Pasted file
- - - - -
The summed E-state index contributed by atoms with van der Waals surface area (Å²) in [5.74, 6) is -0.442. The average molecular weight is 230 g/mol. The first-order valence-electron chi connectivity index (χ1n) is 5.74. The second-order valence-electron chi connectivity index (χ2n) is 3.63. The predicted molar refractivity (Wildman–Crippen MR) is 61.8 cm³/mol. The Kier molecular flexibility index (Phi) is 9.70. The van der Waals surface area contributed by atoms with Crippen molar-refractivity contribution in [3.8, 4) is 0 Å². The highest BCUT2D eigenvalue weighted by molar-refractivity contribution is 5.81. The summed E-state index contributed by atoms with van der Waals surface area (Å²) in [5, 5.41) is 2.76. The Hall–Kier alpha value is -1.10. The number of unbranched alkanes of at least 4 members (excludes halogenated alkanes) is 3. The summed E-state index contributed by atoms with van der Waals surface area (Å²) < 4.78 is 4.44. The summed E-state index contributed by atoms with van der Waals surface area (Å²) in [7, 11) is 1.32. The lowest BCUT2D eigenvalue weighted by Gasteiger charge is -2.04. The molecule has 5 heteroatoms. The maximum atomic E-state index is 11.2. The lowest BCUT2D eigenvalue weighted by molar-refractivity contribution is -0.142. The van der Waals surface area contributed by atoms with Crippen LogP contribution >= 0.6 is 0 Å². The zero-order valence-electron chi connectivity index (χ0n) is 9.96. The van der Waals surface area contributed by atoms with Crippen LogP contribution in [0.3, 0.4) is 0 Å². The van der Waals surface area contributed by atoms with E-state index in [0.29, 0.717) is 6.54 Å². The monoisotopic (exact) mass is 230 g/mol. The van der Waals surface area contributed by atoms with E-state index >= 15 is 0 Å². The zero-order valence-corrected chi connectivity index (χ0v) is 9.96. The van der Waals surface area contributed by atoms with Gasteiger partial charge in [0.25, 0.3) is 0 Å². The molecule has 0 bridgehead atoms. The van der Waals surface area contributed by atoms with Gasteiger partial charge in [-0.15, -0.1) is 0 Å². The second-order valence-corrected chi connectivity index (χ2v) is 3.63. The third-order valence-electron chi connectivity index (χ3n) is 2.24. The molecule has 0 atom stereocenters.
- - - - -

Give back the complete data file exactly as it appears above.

The summed E-state index contributed by atoms with van der Waals surface area (Å²) in [5.74, 6) is -0.442. The average molecular weight is 230 g/mol. The first-order valence-electron chi connectivity index (χ1n) is 5.74. The second-order valence-electron chi connectivity index (χ2n) is 3.63. The predicted molar refractivity (Wildman–Crippen MR) is 61.8 cm³/mol. The Kier molecular flexibility index (Phi) is 9.70. The van der Waals surface area contributed by atoms with Crippen molar-refractivity contribution in [3.8, 4) is 0 Å². The highest BCUT2D eigenvalue weighted by molar-refractivity contribution is 5.81. The summed E-state index contributed by atoms with van der Waals surface area (Å²) in [5, 5.41) is 2.76. The Hall–Kier alpha value is -1.10. The number of unbranched alkanes of at least 4 members (excludes halogenated alkanes) is 3. The summed E-state index contributed by atoms with van der Waals surface area (Å²) < 4.78 is 4.44. The summed E-state index contributed by atoms with van der Waals surface area (Å²) in [7, 11) is 1.32. The lowest BCUT2D eigenvalue weighted by Gasteiger charge is -2.04. The molecule has 5 heteroatoms. The maximum atomic E-state index is 11.2. The lowest BCUT2D eigenvalue weighted by molar-refractivity contribution is -0.142. The van der Waals surface area contributed by atoms with Crippen LogP contribution >= 0.6 is 0 Å². The zero-order valence-electron chi connectivity index (χ0n) is 9.96. The van der Waals surface area contributed by atoms with Crippen LogP contribution in [0.3, 0.4) is 0 Å². The van der Waals surface area contributed by atoms with E-state index in [0.29, 0.717) is 6.54 Å². The monoisotopic (exact) mass is 230 g/mol. The van der Waals surface area contributed by atoms with E-state index >= 15 is 0 Å². The zero-order valence-corrected chi connectivity index (χ0v) is 9.96. The van der Waals surface area contributed by atoms with Gasteiger partial charge in [0.25, 0.3) is 0 Å². The molecule has 0 bridgehead atoms. The van der Waals surface area contributed by atoms with Gasteiger partial charge in [-0.15, -0.1) is 0 Å². The second-order valence-corrected chi connectivity index (χ2v) is 3.63. The third-order valence-electron chi connectivity index (χ3n) is 2.24. The molecule has 0 atom stereocenters.